The Experience of a Go Mobile Editor – a Guest Post by Fiona Simmons

Fiona SimmonsThis is the first in a series of posts giving you an insight into the Go Mobile programme from the perspective of a web editor.

Fiona Simmons is the Institute Clerical Assistant at the Institute for Social Renewal. Along with the Institute Administrator she is responsible for the Institute’s website, blog and social media channels.

The first step – Go Mobile training

As soon as my colleague and I sat down to fill in our ‘site purpose’ exercise we knew that Go Mobile was going to be a good thing for our website. A few diagrams and coloured pens later, we had identified:

  • our core pages
  • our main user tasks
  • the business goals that we were to aim towards

At the planning and writing web content session it was brilliant to crystallise our thinking on what the Social Renewal website could do better if we gave our content a makeover.

The next training session, on editing in T4, was totally different. It took us from what was ideal and essential to what was possible. With new types of content available, it became clear how we could practically carry out our plans for a re-vamp. I went into this session with a great keenness to find out how to add link buttons, but I learnt much more!

I’d been looking forward to seeing how the new mobile responsive websites would look but was worried that our website would be the one that it just wouldn’t work for. When I’d finished the training, I realised that the team has a great understanding of our needs as an Institute. And the flexibility in the system would allow us to create content that was more consistent, usable and effective.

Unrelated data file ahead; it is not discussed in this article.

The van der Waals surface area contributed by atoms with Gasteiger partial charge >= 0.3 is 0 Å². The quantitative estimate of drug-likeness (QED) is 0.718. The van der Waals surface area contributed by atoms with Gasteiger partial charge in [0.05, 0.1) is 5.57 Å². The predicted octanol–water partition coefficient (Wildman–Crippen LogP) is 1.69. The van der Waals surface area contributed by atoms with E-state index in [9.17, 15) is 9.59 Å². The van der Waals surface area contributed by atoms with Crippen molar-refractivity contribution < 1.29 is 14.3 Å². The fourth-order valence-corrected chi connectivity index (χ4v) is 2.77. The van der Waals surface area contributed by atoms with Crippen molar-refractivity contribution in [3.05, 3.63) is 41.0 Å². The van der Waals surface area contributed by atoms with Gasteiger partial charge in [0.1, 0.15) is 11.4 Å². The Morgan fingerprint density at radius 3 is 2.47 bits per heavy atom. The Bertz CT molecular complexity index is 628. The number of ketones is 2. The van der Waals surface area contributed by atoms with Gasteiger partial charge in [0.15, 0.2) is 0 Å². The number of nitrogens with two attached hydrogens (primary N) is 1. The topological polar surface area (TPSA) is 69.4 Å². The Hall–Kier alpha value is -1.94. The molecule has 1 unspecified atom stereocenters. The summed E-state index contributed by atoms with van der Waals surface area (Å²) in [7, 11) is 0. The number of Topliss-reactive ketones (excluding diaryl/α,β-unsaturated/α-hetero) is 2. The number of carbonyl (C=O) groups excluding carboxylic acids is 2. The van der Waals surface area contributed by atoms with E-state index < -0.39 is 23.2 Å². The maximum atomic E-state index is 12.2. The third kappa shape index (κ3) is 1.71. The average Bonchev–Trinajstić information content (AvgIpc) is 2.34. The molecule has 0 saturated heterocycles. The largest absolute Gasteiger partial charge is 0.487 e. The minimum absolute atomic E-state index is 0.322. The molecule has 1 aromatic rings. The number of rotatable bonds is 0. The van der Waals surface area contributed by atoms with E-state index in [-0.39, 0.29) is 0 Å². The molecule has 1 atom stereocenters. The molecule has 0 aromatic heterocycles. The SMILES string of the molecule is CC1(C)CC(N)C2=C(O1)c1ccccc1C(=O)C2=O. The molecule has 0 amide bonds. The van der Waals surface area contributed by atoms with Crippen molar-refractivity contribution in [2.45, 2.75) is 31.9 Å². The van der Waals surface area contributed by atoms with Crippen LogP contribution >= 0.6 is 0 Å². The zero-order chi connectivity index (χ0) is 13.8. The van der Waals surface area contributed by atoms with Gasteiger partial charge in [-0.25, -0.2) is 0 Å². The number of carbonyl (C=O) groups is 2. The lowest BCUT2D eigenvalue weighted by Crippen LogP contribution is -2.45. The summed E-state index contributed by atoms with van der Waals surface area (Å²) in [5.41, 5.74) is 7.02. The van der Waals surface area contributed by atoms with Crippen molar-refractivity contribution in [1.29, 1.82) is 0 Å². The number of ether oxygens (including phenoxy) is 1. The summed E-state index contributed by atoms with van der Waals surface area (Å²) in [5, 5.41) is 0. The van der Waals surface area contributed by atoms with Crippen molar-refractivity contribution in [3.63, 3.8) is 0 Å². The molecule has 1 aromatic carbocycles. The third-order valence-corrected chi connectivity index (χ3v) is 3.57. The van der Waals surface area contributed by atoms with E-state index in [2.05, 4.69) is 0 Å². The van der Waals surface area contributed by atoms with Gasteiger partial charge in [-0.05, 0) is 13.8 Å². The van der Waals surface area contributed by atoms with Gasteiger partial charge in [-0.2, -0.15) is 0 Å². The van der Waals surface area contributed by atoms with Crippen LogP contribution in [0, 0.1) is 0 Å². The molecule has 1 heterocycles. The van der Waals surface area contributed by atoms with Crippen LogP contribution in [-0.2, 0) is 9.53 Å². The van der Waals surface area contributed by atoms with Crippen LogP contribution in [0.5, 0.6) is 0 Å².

I loved getting a chance to practice re-writing content so that it is concise and clear, and working out the best way to structure a page.

We left the training with loads of ideas for the Social Renewal site, and so many options for how we could take it forwards. Of course, with all that enthusiasm comes a health warning.

It takes invested time to bring all this together. The main time-suckers are sourcing new images and re-imagining your site structure to reduce its depth. It’s worth it, and it’s rewarding, but the following will be useful:

  • – for resizing your images
  • Hemingway Editor – plug your written content in and see what comes out
  • content templates – figure out your primary message, secondary message and supporting content
  • a content calendar – use this to plan your web updates alongside your business calendar

Putting what we learned into practice

Now that the training has sunk in, we’re gearing up to have a re-think of our site content. We’ll use the templates that we’ve been given by the Corporate Web Team. In the meantime, just to tidy up our pages, I’m using lots of different types of new content, from social media buttons to tabbed pages.

When I’m looking at a page, I’m now constantly thinking of:

  • the user’s task
  • the business goal that I want to direct the user towards
  • why we want them to visit our page

I can already see the improvements.

If you haven’t experienced T4 (the new content management system) before, then my top tip is to have a play in the system as soon as you have access. You’ll quickly see the new flexibility you have, and the opportunity to re-configure your site in a meaningful way, using the resources provided. If you have used T4 before, as I had, it’s all the freedom with none of the frustration!

My next step is to work with the rest of my team in the Institute for Social Renewal to make our website showcase our activities in the best way it can. We’re very excited for our colleagues to see the finished result!

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